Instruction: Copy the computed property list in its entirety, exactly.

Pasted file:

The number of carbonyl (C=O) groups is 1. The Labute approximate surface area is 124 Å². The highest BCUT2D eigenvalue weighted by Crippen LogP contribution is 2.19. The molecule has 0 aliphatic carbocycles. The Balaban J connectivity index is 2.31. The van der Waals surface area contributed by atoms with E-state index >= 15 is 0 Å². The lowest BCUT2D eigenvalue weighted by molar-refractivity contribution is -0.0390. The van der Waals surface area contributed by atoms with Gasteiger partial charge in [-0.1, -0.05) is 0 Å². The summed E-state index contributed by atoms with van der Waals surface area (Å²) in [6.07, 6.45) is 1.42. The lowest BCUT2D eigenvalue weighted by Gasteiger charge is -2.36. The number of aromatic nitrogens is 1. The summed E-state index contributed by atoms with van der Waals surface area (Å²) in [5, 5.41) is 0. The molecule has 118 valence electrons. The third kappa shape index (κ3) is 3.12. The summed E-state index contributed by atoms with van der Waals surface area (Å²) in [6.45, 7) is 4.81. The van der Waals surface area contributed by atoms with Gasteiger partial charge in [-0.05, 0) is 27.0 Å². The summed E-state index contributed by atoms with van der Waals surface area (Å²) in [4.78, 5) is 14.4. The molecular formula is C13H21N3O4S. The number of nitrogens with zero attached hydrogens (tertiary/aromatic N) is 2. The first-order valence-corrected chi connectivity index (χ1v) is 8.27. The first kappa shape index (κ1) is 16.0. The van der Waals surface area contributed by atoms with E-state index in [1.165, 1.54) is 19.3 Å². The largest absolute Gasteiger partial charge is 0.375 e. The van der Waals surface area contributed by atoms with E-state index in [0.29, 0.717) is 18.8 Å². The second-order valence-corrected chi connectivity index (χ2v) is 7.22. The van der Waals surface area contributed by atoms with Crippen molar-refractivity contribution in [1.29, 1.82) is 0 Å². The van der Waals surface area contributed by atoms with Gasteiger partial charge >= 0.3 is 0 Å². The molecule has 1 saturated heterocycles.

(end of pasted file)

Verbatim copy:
The number of carbonyl (C=O) groups is 1. The Labute approximate surface area is 124 Å². The highest BCUT2D eigenvalue weighted by Crippen LogP contribution is 2.19. The molecule has 0 aliphatic carbocycles. The Balaban J connectivity index is 2.31. The van der Waals surface area contributed by atoms with E-state index >= 15 is 0 Å². The lowest BCUT2D eigenvalue weighted by molar-refractivity contribution is -0.0390. The van der Waals surface area contributed by atoms with Gasteiger partial charge in [-0.1, -0.05) is 0 Å². The summed E-state index contributed by atoms with van der Waals surface area (Å²) in [6.07, 6.45) is 1.42. The lowest BCUT2D eigenvalue weighted by Gasteiger charge is -2.36. The number of aromatic nitrogens is 1. The summed E-state index contributed by atoms with van der Waals surface area (Å²) in [5, 5.41) is 0. The molecule has 118 valence electrons. The third kappa shape index (κ3) is 3.12. The summed E-state index contributed by atoms with van der Waals surface area (Å²) in [6.45, 7) is 4.81. The van der Waals surface area contributed by atoms with Gasteiger partial charge in [-0.05, 0) is 27.0 Å². The summed E-state index contributed by atoms with van der Waals surface area (Å²) in [4.78, 5) is 14.4. The molecular formula is C13H21N3O4S. The number of nitrogens with zero attached hydrogens (tertiary/aromatic N) is 2. The first-order valence-corrected chi connectivity index (χ1v) is 8.27. The first kappa shape index (κ1) is 16.0. The van der Waals surface area contributed by atoms with E-state index in [1.165, 1.54) is 19.3 Å². The largest absolute Gasteiger partial charge is 0.375 e. The van der Waals surface area contributed by atoms with E-state index in [0.29, 0.717) is 18.8 Å². The second-order valence-corrected chi connectivity index (χ2v) is 7.22. The van der Waals surface area contributed by atoms with Crippen molar-refractivity contribution in [1.29, 1.82) is 0 Å². The van der Waals surface area contributed by atoms with Gasteiger partial charge >= 0.3 is 0 Å². The molecule has 1 saturated heterocycles.